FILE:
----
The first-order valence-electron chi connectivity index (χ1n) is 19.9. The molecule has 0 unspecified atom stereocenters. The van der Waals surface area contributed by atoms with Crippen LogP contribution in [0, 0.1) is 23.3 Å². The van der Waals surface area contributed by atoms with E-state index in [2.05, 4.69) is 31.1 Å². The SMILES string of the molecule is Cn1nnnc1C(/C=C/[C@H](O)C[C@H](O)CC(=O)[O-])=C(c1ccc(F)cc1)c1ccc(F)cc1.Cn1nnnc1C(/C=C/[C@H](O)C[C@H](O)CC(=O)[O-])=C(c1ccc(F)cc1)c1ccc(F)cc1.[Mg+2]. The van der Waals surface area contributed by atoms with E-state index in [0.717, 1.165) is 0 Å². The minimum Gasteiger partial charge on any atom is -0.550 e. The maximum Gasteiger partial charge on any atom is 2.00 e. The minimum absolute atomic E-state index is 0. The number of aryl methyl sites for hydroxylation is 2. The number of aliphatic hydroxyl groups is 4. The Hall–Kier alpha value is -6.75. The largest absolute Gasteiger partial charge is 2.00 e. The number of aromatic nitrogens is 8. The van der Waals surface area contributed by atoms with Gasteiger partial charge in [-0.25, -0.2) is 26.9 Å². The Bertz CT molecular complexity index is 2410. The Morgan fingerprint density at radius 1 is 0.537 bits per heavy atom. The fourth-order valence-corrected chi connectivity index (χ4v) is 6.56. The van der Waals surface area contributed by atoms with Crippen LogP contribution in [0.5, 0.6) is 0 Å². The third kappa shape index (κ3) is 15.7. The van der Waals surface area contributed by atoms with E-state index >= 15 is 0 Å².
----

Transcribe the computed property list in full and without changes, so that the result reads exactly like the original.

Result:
The first-order valence-electron chi connectivity index (χ1n) is 19.9. The molecule has 0 unspecified atom stereocenters. The van der Waals surface area contributed by atoms with Crippen LogP contribution in [0, 0.1) is 23.3 Å². The van der Waals surface area contributed by atoms with E-state index in [2.05, 4.69) is 31.1 Å². The SMILES string of the molecule is Cn1nnnc1C(/C=C/[C@H](O)C[C@H](O)CC(=O)[O-])=C(c1ccc(F)cc1)c1ccc(F)cc1.Cn1nnnc1C(/C=C/[C@H](O)C[C@H](O)CC(=O)[O-])=C(c1ccc(F)cc1)c1ccc(F)cc1.[Mg+2]. The van der Waals surface area contributed by atoms with E-state index in [0.717, 1.165) is 0 Å². The minimum Gasteiger partial charge on any atom is -0.550 e. The maximum Gasteiger partial charge on any atom is 2.00 e. The minimum absolute atomic E-state index is 0. The number of aryl methyl sites for hydroxylation is 2. The number of aliphatic hydroxyl groups is 4. The Hall–Kier alpha value is -6.75. The largest absolute Gasteiger partial charge is 2.00 e. The number of aromatic nitrogens is 8. The van der Waals surface area contributed by atoms with Gasteiger partial charge in [-0.25, -0.2) is 26.9 Å². The Bertz CT molecular complexity index is 2410. The Morgan fingerprint density at radius 1 is 0.537 bits per heavy atom. The fourth-order valence-corrected chi connectivity index (χ4v) is 6.56. The van der Waals surface area contributed by atoms with Crippen LogP contribution in [0.5, 0.6) is 0 Å². The third kappa shape index (κ3) is 15.7. The van der Waals surface area contributed by atoms with E-state index >= 15 is 0 Å².